In addition, I am currently working with an agency and a funding organization to hold an African Federation Conference early in 2018. One of the benefits I would bring to the WFSJ Board is obviously a network of contacts in science journalism across the continent.

Africa is undoubtedly a hot-spot for science-related issues such as climate change, biodiversity loss, and soil degradation, but the trend I have mentioned, for newsrooms to need more science journalism skills, is not unique to this continent.

And science journalism skills are not only valuable in terms of covering specific topics, they have a wider value in a world awash in ‘fake news’ – we are good at asking the right questions, at sniffing out clever fakery, at connecting dots beyond the political. A small but significant surge in demand for authentic, trustworthy journalism provides, I believe, an opportunity for us to make a place for science journalism in a range of media, to make the media world aware of the value of these skills, and to share them with others in media.

This is what I would hope to achieve on the board of the WFSJ, through outreach to targeted media organisations especially in the Global South, through training of journalists, creating a more secure position for our members, and hopefully working on new models for funding science journalism in a world where money for media is shrinking – but science journalism has never been more needed.

Mandi Smallhorne  President, African Federation of Science Journalists and South African Science Journalists Association

Question this Candidate by email:


Letter of reference – Steve Lang

Letter of reference – Rosalia Omungo


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Ochieng Ogodo (Kenya)


Science is at the core of global sustainable development agenda as it is closely linked – if not at the heart – too many key global challenges such as energy, food security, biodiversity, land use, climate change, among others.

The creation of linkages between these different spheres of life and those impacted – positively or negatively – needs an informed society for informed choices. Society needs information that is easy to understand from science, technology, and innovations.

Shoring up these and bridging the gap between science and scientists on one hand, and members of society not immersed in science movement on the other is one of the fundamental functions of WFSJ.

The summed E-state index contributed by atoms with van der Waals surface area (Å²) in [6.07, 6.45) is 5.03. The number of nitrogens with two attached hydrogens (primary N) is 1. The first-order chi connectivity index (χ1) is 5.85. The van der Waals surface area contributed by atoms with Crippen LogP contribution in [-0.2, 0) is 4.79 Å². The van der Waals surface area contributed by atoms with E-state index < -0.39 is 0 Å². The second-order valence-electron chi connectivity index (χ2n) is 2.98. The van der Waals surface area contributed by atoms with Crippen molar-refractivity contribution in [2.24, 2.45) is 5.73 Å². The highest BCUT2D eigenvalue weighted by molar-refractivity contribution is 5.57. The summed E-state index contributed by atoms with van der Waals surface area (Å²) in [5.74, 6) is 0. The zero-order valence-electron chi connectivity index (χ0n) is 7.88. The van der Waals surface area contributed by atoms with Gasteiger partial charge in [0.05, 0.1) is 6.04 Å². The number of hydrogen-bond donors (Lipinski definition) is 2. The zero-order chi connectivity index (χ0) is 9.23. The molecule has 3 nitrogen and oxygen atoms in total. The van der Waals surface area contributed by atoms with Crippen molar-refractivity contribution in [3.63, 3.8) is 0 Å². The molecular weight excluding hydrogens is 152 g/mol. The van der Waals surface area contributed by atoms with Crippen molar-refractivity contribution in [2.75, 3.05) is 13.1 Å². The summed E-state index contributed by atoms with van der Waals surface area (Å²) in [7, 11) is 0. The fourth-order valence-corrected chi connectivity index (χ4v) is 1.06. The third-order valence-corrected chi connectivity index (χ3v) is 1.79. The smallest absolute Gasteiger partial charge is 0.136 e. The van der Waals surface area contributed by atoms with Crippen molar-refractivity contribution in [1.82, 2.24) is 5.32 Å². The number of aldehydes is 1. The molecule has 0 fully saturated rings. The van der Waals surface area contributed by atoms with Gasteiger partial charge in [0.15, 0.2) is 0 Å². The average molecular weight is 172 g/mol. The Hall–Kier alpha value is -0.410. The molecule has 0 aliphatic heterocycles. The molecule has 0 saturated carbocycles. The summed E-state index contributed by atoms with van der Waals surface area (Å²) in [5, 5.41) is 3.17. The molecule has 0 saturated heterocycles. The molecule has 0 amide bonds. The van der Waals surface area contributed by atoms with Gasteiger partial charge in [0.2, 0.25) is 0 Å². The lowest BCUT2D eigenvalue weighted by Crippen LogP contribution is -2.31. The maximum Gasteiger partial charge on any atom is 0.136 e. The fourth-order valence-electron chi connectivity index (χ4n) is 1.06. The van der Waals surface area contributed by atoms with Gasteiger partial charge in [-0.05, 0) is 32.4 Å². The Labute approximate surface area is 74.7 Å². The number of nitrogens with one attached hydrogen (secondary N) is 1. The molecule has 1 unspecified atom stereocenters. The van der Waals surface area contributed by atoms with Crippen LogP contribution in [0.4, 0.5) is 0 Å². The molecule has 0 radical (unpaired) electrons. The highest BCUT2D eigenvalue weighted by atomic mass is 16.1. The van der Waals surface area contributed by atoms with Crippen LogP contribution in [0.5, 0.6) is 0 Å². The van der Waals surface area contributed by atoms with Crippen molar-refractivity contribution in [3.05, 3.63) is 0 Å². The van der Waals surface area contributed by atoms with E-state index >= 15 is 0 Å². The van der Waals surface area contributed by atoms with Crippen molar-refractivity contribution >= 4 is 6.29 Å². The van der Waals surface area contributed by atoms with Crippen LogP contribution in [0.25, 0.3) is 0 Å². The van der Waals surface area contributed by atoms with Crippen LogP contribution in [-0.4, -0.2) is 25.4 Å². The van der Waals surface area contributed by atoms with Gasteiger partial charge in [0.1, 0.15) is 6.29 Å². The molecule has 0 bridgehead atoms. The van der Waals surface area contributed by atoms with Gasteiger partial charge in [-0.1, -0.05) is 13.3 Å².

The WFSJ will do this through capacity building of journalists interested in science news reporting, the creation of networks as well as floorboards in on-job learning processes, among many others. There is also the need to shop around for funds to drive the Federation’s programs.

It is these and other relevant needs, that gives me the motivation to seek to be one of the board members of this August global science journalists organization to help advance its mission and vision, not only for the benefit of the journalists but the global ecosystems that we share as humans.

Having been involved in the WFSJ activities such as its conferences and training activities, I believe I have enough knowledge and experience to help take it to another level in its growth.

It is my desire to become a board member so that I can, together with other board members, participate fully and effectively in board meetings and ensure implementation of resolutions thereof.

From my Nairobi station, I have no doubt that I will be able to make time available to be present at face-to-face meetings as well as virtual meetings and to communicate effectively and work cohesively with fellow board members as I have done before with WFSJ, other science journalists and organisations across the globe since I ventured into science journalism about twenty years ago.

Within the African context, I have so much been involved in making contributions to science journalism and one such demonstration was helping start a leading national science journalists association in Kenya, the Kenya Environment and Science Journalists (KENSJA), that I was its founding chairperson and the current patron.

I have been widely involved in science journalism movement, helping build capacity for science journalists across Africa and beyond.

Science journalists, as conduits for information coming out of events, studies… must keep abreast with new developments, which are enhanced tremendously with networking and stewardship of WFSJ.

This requires leadership anchored on those with great experience and commitment in science journalism: I am one of them. My record as a science journalist clearly gives me the motivation to seek to be on the board of the Federation to help advance its role globally.

I, therefore, offer my candidature to the Nomination Committee and Voting Delegates to give me chance to serve on the board. Thank you all and long live WFSJ.

Ochieng Ogodo  Kenya Environment and Science Journalists Association

Question this Candidate by email:


Letter of reference – Rosalia Omungo

Letter of reference – Mandi Smallhorne
Letter of reference – Mico Tatalovic